A RE/MAX article notes that successive interest rates and cautious lenders are decreasing competition for deals and making it harder for real estate companies to raise capital and move projects forward.
Slowdown in quoting activity for all mortgage types
Similarly, there has been a slowdown in RATESDOTCA mortgage quotes for new purchases, refinancing, and renewals. Compared to September, new purchase mortgage quotes decreased by 60% in October. Mortgage quotes for both refinancing and renewals also declined by 51% month over month.
“There is undoubtedly a slowdown in activity,” Eisner says. While winter is typically a slow period for homebuying, he notes that mortgage activity over the past few months has been unusually slow.
“Perhaps there will be a 10% market drop in prices in order to get the buyers back into the game. Or prices may stay stable for another six months, and that might give buyers enough confidence to get back into the game and start buying,” he says. “Everybody is waiting to see which of those two scenarios play out.”
Interest in short-term fixed mortgages
Although short-term fixed mortgages haven't been popular historically, there has been an anecdotal uptick in interest for short-term fixed mortgages, which range from one to three years, due to rising rates.
Eisner says that while it’s hard to predict market volatility, consumers are looking at short-term mortgages because if they do end up making a bad decision, then at least they’ll only have to endure it for the short run.
However, this approach isn’t for everyone. “Locking into a one- or two-year fixed-rate mortgage with the intention of riding out the current volatility in the mortgage market is a strategy that might work for some and not for others,” explains Victor Tran, a RATESDOTCA mortgage and real estate expert.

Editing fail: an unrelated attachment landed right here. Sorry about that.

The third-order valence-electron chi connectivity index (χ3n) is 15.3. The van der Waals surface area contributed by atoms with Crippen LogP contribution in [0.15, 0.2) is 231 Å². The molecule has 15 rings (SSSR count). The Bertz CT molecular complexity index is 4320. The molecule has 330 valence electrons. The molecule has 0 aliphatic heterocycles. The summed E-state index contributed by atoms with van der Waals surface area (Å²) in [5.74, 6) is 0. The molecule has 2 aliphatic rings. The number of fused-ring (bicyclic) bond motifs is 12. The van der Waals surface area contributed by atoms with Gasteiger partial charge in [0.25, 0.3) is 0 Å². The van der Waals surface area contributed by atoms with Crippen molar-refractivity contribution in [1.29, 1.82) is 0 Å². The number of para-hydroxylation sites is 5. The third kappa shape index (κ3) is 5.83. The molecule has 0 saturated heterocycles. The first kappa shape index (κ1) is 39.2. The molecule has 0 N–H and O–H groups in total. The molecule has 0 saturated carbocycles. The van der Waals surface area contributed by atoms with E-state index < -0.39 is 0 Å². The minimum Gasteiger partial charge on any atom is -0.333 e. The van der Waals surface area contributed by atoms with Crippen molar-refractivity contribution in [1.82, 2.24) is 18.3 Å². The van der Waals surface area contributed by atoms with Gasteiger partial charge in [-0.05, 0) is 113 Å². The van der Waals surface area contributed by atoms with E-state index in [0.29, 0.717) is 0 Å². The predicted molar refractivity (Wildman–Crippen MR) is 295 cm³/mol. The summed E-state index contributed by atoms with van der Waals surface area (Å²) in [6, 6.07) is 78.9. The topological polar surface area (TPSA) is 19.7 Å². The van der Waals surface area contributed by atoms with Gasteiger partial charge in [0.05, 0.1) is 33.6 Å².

Although there has been a lot of speculation about where interest rates are headed, there’s no guarantee that rates might rise or come down over the next two years. He notes that if a consumer can handle that possibility, locking into a short-term fixed rate can be a good idea.
“For those who are maxed out on their home expenses and can’t handle another increase, locking into a longer-term fixed rate might be a better option,” Tran says. “Additionally, short-term fixed rates are slightly higher than five-year fixed rates at the moment, so consumers would be paying more to bet on this strategy.”
What to expect from Canada’s housing market in 2023
With economists predicting a recession in 2023, the BoC may eventually need to lower interest rates in a bid to stimulate the economy. As inflation remains persistently high (although there has been some easing since the summer), interest rates are projected to keep rising, at least in the near term.
While there has been a definite slowdown in homebuying and mortgage activity due to the pressures of inflation, Eisner notes that there is fundamental strength in the Canadian housing market.
“The supply is well below demand for houses,” he says.
“In the long-term, the housing market is very stable, but the question is when will it stabilize? If I had to guess, I would say next summer.”